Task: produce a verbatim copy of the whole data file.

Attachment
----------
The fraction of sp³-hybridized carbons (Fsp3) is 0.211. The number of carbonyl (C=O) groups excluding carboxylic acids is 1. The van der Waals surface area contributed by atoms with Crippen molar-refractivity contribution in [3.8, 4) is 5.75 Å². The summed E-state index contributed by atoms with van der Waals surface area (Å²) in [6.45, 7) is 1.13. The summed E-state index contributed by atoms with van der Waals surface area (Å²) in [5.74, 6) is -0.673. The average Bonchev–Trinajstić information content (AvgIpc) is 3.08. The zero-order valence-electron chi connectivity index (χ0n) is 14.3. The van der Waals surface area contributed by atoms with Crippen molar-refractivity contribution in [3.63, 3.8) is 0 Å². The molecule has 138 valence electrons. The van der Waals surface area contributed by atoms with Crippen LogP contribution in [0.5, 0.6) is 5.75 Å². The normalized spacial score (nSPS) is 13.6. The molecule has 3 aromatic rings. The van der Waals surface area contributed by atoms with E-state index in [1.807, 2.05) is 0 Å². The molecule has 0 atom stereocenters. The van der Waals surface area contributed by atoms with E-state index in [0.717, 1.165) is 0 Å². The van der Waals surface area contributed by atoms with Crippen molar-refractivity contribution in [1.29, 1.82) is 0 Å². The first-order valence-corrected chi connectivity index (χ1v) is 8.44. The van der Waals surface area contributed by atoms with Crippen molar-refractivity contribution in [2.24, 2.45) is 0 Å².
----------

The fraction of sp³-hybridized carbons (Fsp3) is 0.211. The number of carbonyl (C=O) groups excluding carboxylic acids is 1. The van der Waals surface area contributed by atoms with Crippen molar-refractivity contribution in [3.8, 4) is 5.75 Å². The summed E-state index contributed by atoms with van der Waals surface area (Å²) in [6.45, 7) is 1.13. The summed E-state index contributed by atoms with van der Waals surface area (Å²) in [5.74, 6) is -0.673. The average Bonchev–Trinajstić information content (AvgIpc) is 3.08. The zero-order valence-electron chi connectivity index (χ0n) is 14.3. The van der Waals surface area contributed by atoms with Crippen molar-refractivity contribution in [3.63, 3.8) is 0 Å². The molecule has 138 valence electrons. The van der Waals surface area contributed by atoms with Crippen LogP contribution in [0.5, 0.6) is 5.75 Å². The normalized spacial score (nSPS) is 13.6. The molecule has 3 aromatic rings. The van der Waals surface area contributed by atoms with E-state index in [1.807, 2.05) is 0 Å². The molecule has 0 atom stereocenters. The van der Waals surface area contributed by atoms with E-state index in [0.717, 1.165) is 0 Å². The van der Waals surface area contributed by atoms with Crippen molar-refractivity contribution in [1.29, 1.82) is 0 Å². The first-order valence-corrected chi connectivity index (χ1v) is 8.44. The van der Waals surface area contributed by atoms with Crippen molar-refractivity contribution in [2.24, 2.45) is 0 Å².